News ID: 191316
Published: 0245 GMT April 22, 2017

Researchers use stereolithography to 3D print tiny glass

Researchers use stereolithography to 3D print tiny glass

Researchers at the Karlsruhe Institute of Technology (KIT), in Germany, have developed a method for 3D-printing with glass.

The 3D printer is supplied with a novel mixture of high-purity quartz glass nanoparticles and a small amount of liquid polymer, which works as a binding agent, UPI wrote.

Scientists use stereolithography to cure the printed product with light, before washing out any remaining liquid in a solution bath. Any polymer that remains trapped in the glass is melted away during a final heating stage.

Bastian E. Rapp, a mechanical engineer at KIT, said, "The shape initially resembles that of a pound cake; it is still unstable, and therefore the glass is sintered in a final step, i.e. heated so that the glass particles are fused.”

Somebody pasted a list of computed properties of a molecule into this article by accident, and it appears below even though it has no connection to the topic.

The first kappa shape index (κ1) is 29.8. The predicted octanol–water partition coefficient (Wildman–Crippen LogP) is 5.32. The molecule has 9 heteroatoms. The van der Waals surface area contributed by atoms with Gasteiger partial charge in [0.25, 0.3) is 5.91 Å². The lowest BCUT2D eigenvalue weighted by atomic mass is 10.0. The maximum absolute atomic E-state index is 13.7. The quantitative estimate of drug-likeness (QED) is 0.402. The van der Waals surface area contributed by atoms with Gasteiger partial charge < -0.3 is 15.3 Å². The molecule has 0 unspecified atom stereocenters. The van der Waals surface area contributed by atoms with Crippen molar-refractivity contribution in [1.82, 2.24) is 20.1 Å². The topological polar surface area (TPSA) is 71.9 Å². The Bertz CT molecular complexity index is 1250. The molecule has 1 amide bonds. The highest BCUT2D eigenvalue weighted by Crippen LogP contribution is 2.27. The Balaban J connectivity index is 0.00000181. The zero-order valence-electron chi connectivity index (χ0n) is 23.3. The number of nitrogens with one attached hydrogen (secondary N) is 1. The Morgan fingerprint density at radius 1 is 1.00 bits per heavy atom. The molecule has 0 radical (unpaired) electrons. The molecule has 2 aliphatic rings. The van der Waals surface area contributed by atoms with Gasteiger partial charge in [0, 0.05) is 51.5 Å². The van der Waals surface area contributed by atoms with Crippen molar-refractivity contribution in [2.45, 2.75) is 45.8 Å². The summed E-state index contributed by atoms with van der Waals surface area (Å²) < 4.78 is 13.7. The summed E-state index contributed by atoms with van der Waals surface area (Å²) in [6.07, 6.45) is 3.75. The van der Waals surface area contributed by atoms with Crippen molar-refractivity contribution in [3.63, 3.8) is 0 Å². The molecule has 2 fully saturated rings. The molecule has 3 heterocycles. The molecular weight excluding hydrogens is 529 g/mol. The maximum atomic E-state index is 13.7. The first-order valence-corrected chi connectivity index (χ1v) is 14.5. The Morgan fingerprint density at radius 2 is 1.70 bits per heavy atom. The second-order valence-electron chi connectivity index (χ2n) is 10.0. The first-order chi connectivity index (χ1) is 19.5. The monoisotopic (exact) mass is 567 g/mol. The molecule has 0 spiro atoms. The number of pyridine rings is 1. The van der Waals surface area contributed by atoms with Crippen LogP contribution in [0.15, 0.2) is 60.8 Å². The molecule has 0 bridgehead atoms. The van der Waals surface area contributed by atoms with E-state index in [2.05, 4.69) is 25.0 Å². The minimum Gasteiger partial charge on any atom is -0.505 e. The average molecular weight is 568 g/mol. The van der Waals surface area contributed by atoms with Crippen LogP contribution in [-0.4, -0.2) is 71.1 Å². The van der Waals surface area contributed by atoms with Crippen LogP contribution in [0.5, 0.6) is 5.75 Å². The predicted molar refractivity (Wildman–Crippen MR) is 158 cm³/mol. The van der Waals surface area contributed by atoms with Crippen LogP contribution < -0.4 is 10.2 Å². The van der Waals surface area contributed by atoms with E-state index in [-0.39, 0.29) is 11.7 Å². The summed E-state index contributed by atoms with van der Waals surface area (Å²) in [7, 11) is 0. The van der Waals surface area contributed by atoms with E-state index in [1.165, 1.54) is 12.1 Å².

Previous attempts to 3D-print with melted glass yielded porous structures with a rough surface.

The new method avoids such problems. Scientists were able to construct a variety of complex structures using the new 3D-printing technique.

Measurements of the final product suggested the glass features intricate microstructures. Researchers observed glass structures measuring just a few micrometers.

Rapp explained, "[The] technology could be used, for instance, to make small, complex structures out of a large number of very small optical components of different orientations.”

Researchers believe the method could be used to produce special lenses for a variety of optical applications.

Rapp and his colleagues detailed their success in the journal Nature.

   
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